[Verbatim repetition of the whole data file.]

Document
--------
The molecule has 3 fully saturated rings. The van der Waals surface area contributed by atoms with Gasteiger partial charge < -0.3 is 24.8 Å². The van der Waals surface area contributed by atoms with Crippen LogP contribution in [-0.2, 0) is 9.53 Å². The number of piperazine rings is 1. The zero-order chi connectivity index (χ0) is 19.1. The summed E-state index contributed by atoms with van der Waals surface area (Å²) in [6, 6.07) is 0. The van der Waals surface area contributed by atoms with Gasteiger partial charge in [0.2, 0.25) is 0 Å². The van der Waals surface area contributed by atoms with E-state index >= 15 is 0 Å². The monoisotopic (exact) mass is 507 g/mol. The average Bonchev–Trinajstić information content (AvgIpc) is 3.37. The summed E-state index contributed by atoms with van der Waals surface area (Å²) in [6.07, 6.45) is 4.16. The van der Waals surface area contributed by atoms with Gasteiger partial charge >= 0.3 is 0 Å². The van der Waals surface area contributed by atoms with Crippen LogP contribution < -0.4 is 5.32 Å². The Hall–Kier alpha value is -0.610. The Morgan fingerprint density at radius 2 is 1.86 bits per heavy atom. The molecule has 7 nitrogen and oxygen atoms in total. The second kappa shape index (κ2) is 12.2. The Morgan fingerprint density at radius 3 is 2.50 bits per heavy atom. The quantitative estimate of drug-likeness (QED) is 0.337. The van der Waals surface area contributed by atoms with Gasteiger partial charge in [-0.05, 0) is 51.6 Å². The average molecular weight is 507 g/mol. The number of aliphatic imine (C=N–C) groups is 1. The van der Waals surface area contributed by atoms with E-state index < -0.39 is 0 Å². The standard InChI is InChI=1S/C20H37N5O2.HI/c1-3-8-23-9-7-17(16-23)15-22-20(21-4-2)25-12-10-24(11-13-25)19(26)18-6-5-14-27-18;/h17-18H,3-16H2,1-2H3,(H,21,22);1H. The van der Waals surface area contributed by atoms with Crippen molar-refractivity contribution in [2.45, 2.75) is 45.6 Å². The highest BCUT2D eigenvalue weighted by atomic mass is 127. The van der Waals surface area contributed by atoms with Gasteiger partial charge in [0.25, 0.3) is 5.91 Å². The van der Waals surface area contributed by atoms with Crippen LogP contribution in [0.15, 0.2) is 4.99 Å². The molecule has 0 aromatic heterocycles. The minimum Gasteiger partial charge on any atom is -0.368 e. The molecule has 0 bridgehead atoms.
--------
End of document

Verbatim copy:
The molecule has 3 fully saturated rings. The van der Waals surface area contributed by atoms with Gasteiger partial charge < -0.3 is 24.8 Å². The van der Waals surface area contributed by atoms with Crippen LogP contribution in [-0.2, 0) is 9.53 Å². The number of piperazine rings is 1. The zero-order chi connectivity index (χ0) is 19.1. The summed E-state index contributed by atoms with van der Waals surface area (Å²) in [6, 6.07) is 0. The van der Waals surface area contributed by atoms with Gasteiger partial charge in [0.2, 0.25) is 0 Å². The van der Waals surface area contributed by atoms with E-state index >= 15 is 0 Å². The monoisotopic (exact) mass is 507 g/mol. The average Bonchev–Trinajstić information content (AvgIpc) is 3.37. The summed E-state index contributed by atoms with van der Waals surface area (Å²) in [6.07, 6.45) is 4.16. The van der Waals surface area contributed by atoms with Gasteiger partial charge >= 0.3 is 0 Å². The van der Waals surface area contributed by atoms with Crippen LogP contribution < -0.4 is 5.32 Å². The Hall–Kier alpha value is -0.610. The Morgan fingerprint density at radius 2 is 1.86 bits per heavy atom. The molecule has 7 nitrogen and oxygen atoms in total. The second kappa shape index (κ2) is 12.2. The Morgan fingerprint density at radius 3 is 2.50 bits per heavy atom. The quantitative estimate of drug-likeness (QED) is 0.337. The van der Waals surface area contributed by atoms with Gasteiger partial charge in [-0.05, 0) is 51.6 Å². The average molecular weight is 507 g/mol. The number of aliphatic imine (C=N–C) groups is 1. The van der Waals surface area contributed by atoms with E-state index < -0.39 is 0 Å². The standard InChI is InChI=1S/C20H37N5O2.HI/c1-3-8-23-9-7-17(16-23)15-22-20(21-4-2)25-12-10-24(11-13-25)19(26)18-6-5-14-27-18;/h17-18H,3-16H2,1-2H3,(H,21,22);1H. The van der Waals surface area contributed by atoms with Crippen molar-refractivity contribution in [2.45, 2.75) is 45.6 Å². The highest BCUT2D eigenvalue weighted by atomic mass is 127. The van der Waals surface area contributed by atoms with Gasteiger partial charge in [0.25, 0.3) is 5.91 Å². The van der Waals surface area contributed by atoms with Crippen LogP contribution in [0.15, 0.2) is 4.99 Å². The molecule has 0 aromatic heterocycles. The minimum Gasteiger partial charge on any atom is -0.368 e. The molecule has 0 bridgehead atoms.